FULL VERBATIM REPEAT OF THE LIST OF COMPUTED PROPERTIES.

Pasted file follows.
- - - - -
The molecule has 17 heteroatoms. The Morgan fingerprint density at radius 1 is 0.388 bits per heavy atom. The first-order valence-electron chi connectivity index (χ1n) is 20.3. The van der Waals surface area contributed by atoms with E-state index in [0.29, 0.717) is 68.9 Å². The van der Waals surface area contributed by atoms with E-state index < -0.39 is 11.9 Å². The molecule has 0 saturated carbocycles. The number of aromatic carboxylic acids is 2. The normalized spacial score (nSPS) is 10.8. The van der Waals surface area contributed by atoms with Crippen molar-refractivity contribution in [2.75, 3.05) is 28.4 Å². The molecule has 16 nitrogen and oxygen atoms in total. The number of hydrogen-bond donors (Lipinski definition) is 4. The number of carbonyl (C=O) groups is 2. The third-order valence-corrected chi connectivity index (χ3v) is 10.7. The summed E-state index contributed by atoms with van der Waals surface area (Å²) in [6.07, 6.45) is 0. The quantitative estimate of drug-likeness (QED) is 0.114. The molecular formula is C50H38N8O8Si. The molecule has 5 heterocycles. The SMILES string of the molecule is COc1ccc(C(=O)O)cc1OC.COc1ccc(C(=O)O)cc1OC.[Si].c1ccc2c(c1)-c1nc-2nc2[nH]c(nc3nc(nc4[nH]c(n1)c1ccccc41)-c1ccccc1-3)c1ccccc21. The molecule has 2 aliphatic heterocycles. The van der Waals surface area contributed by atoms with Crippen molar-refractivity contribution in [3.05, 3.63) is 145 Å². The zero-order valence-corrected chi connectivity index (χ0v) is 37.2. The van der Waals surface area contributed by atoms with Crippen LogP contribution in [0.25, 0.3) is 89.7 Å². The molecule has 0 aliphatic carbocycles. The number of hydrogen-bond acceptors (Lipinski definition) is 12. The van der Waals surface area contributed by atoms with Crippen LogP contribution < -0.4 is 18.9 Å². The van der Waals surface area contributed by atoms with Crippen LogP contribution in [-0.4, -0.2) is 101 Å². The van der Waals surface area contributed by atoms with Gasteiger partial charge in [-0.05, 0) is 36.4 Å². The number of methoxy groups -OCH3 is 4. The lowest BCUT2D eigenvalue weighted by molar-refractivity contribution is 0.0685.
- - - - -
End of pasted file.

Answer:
The molecule has 17 heteroatoms. The Morgan fingerprint density at radius 1 is 0.388 bits per heavy atom. The first-order valence-electron chi connectivity index (χ1n) is 20.3. The van der Waals surface area contributed by atoms with E-state index in [0.29, 0.717) is 68.9 Å². The van der Waals surface area contributed by atoms with E-state index < -0.39 is 11.9 Å². The molecule has 0 saturated carbocycles. The number of aromatic carboxylic acids is 2. The normalized spacial score (nSPS) is 10.8. The van der Waals surface area contributed by atoms with Crippen molar-refractivity contribution in [2.75, 3.05) is 28.4 Å². The molecule has 16 nitrogen and oxygen atoms in total. The number of hydrogen-bond donors (Lipinski definition) is 4. The number of carbonyl (C=O) groups is 2. The third-order valence-corrected chi connectivity index (χ3v) is 10.7. The summed E-state index contributed by atoms with van der Waals surface area (Å²) in [6.07, 6.45) is 0. The quantitative estimate of drug-likeness (QED) is 0.114. The molecular formula is C50H38N8O8Si. The molecule has 5 heterocycles. The SMILES string of the molecule is COc1ccc(C(=O)O)cc1OC.COc1ccc(C(=O)O)cc1OC.[Si].c1ccc2c(c1)-c1nc-2nc2[nH]c(nc3nc(nc4[nH]c(n1)c1ccccc41)-c1ccccc1-3)c1ccccc21. The molecule has 2 aliphatic heterocycles. The van der Waals surface area contributed by atoms with Crippen molar-refractivity contribution in [3.05, 3.63) is 145 Å². The zero-order valence-corrected chi connectivity index (χ0v) is 37.2. The van der Waals surface area contributed by atoms with Crippen LogP contribution in [0.25, 0.3) is 89.7 Å². The molecule has 0 aliphatic carbocycles. The number of hydrogen-bond acceptors (Lipinski definition) is 12. The van der Waals surface area contributed by atoms with Crippen LogP contribution < -0.4 is 18.9 Å². The van der Waals surface area contributed by atoms with Crippen LogP contribution in [-0.4, -0.2) is 101 Å². The van der Waals surface area contributed by atoms with Gasteiger partial charge in [-0.05, 0) is 36.4 Å². The number of methoxy groups -OCH3 is 4. The lowest BCUT2D eigenvalue weighted by molar-refractivity contribution is 0.0685.